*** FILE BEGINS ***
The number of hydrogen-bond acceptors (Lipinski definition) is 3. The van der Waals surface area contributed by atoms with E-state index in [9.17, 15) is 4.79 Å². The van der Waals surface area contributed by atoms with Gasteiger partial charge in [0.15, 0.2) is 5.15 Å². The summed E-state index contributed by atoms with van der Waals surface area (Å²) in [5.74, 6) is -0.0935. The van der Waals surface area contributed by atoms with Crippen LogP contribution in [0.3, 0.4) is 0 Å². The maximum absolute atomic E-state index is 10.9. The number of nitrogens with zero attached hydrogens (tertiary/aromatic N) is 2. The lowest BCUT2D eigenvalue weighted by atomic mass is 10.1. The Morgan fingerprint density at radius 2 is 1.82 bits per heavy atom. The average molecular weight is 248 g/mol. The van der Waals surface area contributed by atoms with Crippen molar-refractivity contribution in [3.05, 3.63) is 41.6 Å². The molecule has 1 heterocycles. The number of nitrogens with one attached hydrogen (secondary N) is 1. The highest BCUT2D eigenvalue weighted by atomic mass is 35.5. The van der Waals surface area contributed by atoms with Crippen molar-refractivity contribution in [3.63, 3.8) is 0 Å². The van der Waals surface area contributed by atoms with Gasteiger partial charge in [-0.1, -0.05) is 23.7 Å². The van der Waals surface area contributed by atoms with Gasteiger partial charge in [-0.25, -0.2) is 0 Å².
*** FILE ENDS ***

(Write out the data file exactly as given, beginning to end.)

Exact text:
The number of hydrogen-bond acceptors (Lipinski definition) is 3. The van der Waals surface area contributed by atoms with E-state index in [9.17, 15) is 4.79 Å². The van der Waals surface area contributed by atoms with Gasteiger partial charge in [0.15, 0.2) is 5.15 Å². The summed E-state index contributed by atoms with van der Waals surface area (Å²) in [5.74, 6) is -0.0935. The van der Waals surface area contributed by atoms with Crippen LogP contribution in [0.3, 0.4) is 0 Å². The maximum absolute atomic E-state index is 10.9. The number of nitrogens with zero attached hydrogens (tertiary/aromatic N) is 2. The lowest BCUT2D eigenvalue weighted by atomic mass is 10.1. The Morgan fingerprint density at radius 2 is 1.82 bits per heavy atom. The average molecular weight is 248 g/mol. The van der Waals surface area contributed by atoms with Crippen molar-refractivity contribution in [3.05, 3.63) is 41.6 Å². The molecule has 1 heterocycles. The number of nitrogens with one attached hydrogen (secondary N) is 1. The highest BCUT2D eigenvalue weighted by atomic mass is 35.5. The van der Waals surface area contributed by atoms with Crippen molar-refractivity contribution in [3.63, 3.8) is 0 Å². The van der Waals surface area contributed by atoms with Gasteiger partial charge in [-0.1, -0.05) is 23.7 Å². The van der Waals surface area contributed by atoms with Gasteiger partial charge in [-0.25, -0.2) is 0 Å².